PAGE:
10. NO NO NO!!!!I’ve been with the same lil gal 22yrs and have had another women but you must 1st concentrate on the two of you 1st…… no man wants his women to have a pass guess it the way God made us but anyways the 1st 5-10 years need to be about yall never about a cheat pass that’s lame!!… if you want to mess his head up tell him he has to bring her home so you can sit back with a glass of wine and cigar and just WATCH!!!

  11. teteglee says:

    It depends on the individual you are dealing with. You can not categorize everyone in the same pot. If you do you cheat yourself.

  12. Tlynnsmith says:

    Marriage is what it is. It’s been in existence way before we were in existence. I don’t think we get to change what it means, despite society’s relentless attempts to do so. Marriage and an “open relationship” are two different things - they are in direct opposition of each other. Figure out what YOU want (because it’s clear what he wants), and make sure you understand what you’re getting into - which may include hubby developing emotional attachments to one or more of his “birthday treats”. Now, I don’t believe in open relationships, but I understand the world doesn’t spin on my axis. However, sometimes we make what should be simple very complicated. Either you want marriage, which is sexual exclusivity (among other things), or you don’t. If you don’t, then what’s the reason for getting married? Any guy who suggests such a preposterous arrangement - he gets cheat passes, but you don’t - is definitely suspect.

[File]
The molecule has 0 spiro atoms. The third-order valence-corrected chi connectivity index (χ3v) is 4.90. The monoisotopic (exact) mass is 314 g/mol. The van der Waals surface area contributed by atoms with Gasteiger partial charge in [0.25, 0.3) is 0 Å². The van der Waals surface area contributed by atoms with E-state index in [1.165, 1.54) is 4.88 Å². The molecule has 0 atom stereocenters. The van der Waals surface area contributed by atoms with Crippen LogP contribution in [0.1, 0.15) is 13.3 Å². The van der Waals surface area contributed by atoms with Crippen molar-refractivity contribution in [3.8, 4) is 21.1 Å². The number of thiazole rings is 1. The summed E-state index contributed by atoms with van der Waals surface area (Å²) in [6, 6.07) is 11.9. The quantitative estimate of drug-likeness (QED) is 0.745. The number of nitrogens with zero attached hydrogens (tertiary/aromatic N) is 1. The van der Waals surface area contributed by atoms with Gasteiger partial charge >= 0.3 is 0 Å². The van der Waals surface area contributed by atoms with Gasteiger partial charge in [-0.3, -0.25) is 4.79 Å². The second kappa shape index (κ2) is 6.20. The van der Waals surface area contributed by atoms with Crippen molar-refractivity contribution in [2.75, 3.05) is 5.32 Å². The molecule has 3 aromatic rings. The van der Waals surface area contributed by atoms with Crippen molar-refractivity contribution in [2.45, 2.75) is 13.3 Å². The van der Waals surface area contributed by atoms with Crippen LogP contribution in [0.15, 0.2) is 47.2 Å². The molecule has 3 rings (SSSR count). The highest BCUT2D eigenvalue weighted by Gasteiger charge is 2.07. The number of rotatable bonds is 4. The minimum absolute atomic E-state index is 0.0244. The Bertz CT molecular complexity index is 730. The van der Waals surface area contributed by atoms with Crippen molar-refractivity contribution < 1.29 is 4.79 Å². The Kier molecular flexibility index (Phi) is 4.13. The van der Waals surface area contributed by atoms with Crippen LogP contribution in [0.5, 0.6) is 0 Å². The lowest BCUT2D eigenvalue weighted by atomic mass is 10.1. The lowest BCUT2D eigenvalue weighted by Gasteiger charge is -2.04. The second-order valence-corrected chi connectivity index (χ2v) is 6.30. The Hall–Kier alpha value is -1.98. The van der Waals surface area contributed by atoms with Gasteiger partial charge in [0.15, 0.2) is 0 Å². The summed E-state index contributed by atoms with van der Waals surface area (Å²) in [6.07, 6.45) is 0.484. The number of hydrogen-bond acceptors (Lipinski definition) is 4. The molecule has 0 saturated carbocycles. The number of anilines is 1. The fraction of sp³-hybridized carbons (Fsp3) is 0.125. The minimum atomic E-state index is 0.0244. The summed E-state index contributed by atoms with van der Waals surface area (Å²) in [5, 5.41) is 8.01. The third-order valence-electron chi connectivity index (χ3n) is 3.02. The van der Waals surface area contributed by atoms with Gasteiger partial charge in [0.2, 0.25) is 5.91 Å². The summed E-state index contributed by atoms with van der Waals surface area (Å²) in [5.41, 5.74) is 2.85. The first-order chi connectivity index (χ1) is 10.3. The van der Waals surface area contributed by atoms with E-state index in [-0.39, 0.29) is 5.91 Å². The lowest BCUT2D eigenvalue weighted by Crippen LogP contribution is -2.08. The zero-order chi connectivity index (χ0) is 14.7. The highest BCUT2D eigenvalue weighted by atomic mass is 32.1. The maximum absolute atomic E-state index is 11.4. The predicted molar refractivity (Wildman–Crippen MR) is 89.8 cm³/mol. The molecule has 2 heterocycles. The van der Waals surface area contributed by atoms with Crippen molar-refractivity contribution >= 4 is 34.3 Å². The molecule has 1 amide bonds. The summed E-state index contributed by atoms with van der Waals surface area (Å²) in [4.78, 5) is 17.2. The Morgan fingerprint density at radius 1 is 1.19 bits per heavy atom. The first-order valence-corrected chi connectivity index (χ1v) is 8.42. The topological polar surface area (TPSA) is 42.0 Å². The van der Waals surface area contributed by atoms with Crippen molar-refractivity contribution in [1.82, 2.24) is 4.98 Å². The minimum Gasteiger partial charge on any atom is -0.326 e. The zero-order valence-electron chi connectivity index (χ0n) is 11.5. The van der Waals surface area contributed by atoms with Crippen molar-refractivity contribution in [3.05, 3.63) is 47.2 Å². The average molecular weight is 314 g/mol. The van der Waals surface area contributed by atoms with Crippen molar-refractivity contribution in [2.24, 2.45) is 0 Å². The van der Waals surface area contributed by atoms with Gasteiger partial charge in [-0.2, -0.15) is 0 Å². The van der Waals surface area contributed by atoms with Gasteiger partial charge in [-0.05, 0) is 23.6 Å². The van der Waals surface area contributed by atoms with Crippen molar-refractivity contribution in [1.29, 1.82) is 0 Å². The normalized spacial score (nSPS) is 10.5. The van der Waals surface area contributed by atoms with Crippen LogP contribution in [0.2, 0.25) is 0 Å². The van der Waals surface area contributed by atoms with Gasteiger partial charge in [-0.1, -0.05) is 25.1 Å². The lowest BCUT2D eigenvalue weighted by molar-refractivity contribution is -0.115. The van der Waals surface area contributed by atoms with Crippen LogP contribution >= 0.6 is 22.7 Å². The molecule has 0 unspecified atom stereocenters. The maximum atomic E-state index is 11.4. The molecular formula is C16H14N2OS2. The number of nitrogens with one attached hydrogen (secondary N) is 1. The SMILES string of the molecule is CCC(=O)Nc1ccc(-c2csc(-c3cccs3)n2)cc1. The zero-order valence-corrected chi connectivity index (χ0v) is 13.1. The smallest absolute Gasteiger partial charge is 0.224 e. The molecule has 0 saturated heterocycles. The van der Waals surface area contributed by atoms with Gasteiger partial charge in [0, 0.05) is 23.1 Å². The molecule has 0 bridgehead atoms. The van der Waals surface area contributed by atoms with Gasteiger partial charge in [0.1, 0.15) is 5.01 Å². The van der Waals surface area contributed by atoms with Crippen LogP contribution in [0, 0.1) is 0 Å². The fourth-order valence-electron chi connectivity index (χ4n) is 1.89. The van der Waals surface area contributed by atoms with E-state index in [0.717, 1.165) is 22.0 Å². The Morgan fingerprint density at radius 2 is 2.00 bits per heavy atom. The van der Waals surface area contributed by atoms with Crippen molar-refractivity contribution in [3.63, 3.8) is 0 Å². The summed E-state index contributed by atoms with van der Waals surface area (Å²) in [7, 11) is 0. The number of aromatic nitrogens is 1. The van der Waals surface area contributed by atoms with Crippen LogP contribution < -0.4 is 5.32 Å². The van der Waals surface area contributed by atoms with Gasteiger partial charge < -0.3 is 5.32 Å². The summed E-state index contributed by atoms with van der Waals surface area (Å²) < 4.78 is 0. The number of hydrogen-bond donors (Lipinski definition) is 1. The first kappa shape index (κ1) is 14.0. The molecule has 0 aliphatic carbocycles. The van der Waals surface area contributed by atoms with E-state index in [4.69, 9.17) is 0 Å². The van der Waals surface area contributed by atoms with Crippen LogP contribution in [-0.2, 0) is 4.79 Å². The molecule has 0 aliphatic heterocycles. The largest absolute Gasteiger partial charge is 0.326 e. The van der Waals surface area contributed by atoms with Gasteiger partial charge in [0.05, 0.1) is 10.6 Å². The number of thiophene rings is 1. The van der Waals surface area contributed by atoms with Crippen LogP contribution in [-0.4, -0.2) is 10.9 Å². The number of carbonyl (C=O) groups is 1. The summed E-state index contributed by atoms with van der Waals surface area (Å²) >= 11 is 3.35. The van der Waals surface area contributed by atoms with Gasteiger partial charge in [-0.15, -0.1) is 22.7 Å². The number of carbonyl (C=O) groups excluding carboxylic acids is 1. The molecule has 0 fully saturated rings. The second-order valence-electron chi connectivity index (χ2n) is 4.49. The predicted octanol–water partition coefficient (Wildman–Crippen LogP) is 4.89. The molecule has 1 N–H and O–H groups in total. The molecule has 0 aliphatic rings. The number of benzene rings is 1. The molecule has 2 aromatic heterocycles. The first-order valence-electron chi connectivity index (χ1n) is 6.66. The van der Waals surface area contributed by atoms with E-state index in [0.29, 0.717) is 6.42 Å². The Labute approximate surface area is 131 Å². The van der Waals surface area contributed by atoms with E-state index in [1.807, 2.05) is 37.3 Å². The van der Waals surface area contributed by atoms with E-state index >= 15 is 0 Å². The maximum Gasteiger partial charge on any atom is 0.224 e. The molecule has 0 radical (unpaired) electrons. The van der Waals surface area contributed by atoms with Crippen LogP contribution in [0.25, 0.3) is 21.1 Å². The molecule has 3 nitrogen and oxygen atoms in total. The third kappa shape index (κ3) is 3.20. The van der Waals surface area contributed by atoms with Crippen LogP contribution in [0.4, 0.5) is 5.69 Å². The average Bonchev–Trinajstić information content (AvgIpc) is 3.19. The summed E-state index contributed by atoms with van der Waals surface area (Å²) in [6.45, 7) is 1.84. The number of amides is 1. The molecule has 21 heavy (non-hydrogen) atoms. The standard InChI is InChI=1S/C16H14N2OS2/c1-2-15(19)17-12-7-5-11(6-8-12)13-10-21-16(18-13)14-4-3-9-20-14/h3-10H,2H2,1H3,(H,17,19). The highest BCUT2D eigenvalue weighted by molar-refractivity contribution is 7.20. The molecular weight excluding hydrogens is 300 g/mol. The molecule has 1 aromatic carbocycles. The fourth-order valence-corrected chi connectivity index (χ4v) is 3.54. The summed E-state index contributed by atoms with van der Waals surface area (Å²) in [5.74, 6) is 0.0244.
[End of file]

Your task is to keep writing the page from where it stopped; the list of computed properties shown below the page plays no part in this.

13. Marilyn says:

    Maybe I am stuck in the past, but in my opinion marriage is very serious and very sacred. The institution of marriage has become a frivolous decision made in the throws of love. That’s beautiful and all, but let’s get real. Marriage is work. I find it hilarious when women believe a ring on your finger is going to change a thing. I’ve always said that the relationship you have with your boyfriend will be the marriage you have with your husband. Getting married is not the right time to begin behaviors towards a long lasting relationship. What that means is, you start a good relationship from day one. Practicing respect, listening, compassion understanding, etc starts from the jump.
    And personally, if a man is thinking about another woman, he isn’t your man. Let’s get real. Do you really want a man who wants other woman? Why are you willing to settle? I don’t even know you, but I know you are worth more than that. A woman deserves a man who loves, respects and cherishes her and only her. And vice versa.
    But that’s just me.